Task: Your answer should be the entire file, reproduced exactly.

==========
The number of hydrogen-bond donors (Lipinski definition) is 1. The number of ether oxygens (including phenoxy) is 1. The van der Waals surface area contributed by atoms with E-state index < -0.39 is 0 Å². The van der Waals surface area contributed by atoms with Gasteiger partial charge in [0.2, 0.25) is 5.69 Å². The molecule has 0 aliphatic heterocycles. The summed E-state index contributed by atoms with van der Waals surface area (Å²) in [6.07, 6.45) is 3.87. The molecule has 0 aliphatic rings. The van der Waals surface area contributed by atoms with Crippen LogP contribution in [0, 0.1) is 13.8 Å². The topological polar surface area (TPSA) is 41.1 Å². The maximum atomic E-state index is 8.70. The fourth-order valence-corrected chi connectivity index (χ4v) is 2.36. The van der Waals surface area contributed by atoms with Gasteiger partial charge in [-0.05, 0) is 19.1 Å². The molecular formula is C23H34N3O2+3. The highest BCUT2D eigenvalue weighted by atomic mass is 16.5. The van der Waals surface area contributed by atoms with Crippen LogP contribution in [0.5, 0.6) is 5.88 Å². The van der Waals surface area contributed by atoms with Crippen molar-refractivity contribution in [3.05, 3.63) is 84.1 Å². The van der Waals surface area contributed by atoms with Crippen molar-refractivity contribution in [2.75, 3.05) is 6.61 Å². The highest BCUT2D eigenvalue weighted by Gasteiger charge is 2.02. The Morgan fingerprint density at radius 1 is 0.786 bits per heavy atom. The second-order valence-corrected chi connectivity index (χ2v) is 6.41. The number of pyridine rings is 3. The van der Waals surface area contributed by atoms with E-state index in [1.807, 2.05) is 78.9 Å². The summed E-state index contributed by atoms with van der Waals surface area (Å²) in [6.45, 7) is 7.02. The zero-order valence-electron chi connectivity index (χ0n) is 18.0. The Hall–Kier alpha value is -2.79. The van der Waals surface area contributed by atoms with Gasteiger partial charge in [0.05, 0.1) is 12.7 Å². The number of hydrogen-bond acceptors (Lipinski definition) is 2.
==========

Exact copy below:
The number of hydrogen-bond donors (Lipinski definition) is 1. The number of ether oxygens (including phenoxy) is 1. The van der Waals surface area contributed by atoms with E-state index < -0.39 is 0 Å². The van der Waals surface area contributed by atoms with Gasteiger partial charge in [0.2, 0.25) is 5.69 Å². The molecule has 0 aliphatic heterocycles. The summed E-state index contributed by atoms with van der Waals surface area (Å²) in [6.07, 6.45) is 3.87. The molecule has 0 aliphatic rings. The van der Waals surface area contributed by atoms with Crippen LogP contribution in [0, 0.1) is 13.8 Å². The topological polar surface area (TPSA) is 41.1 Å². The maximum atomic E-state index is 8.70. The fourth-order valence-corrected chi connectivity index (χ4v) is 2.36. The van der Waals surface area contributed by atoms with Gasteiger partial charge in [-0.05, 0) is 19.1 Å². The molecular formula is C23H34N3O2+3. The highest BCUT2D eigenvalue weighted by atomic mass is 16.5. The van der Waals surface area contributed by atoms with Crippen LogP contribution in [0.5, 0.6) is 5.88 Å². The van der Waals surface area contributed by atoms with Crippen molar-refractivity contribution in [3.05, 3.63) is 84.1 Å². The van der Waals surface area contributed by atoms with Crippen molar-refractivity contribution in [2.75, 3.05) is 6.61 Å². The highest BCUT2D eigenvalue weighted by Gasteiger charge is 2.02. The Morgan fingerprint density at radius 1 is 0.786 bits per heavy atom. The second-order valence-corrected chi connectivity index (χ2v) is 6.41. The number of pyridine rings is 3. The van der Waals surface area contributed by atoms with E-state index in [1.807, 2.05) is 78.9 Å². The summed E-state index contributed by atoms with van der Waals surface area (Å²) in [6.45, 7) is 7.02. The zero-order valence-electron chi connectivity index (χ0n) is 18.0. The Hall–Kier alpha value is -2.79. The van der Waals surface area contributed by atoms with Gasteiger partial charge in [0.05, 0.1) is 12.7 Å². The number of hydrogen-bond acceptors (Lipinski definition) is 2.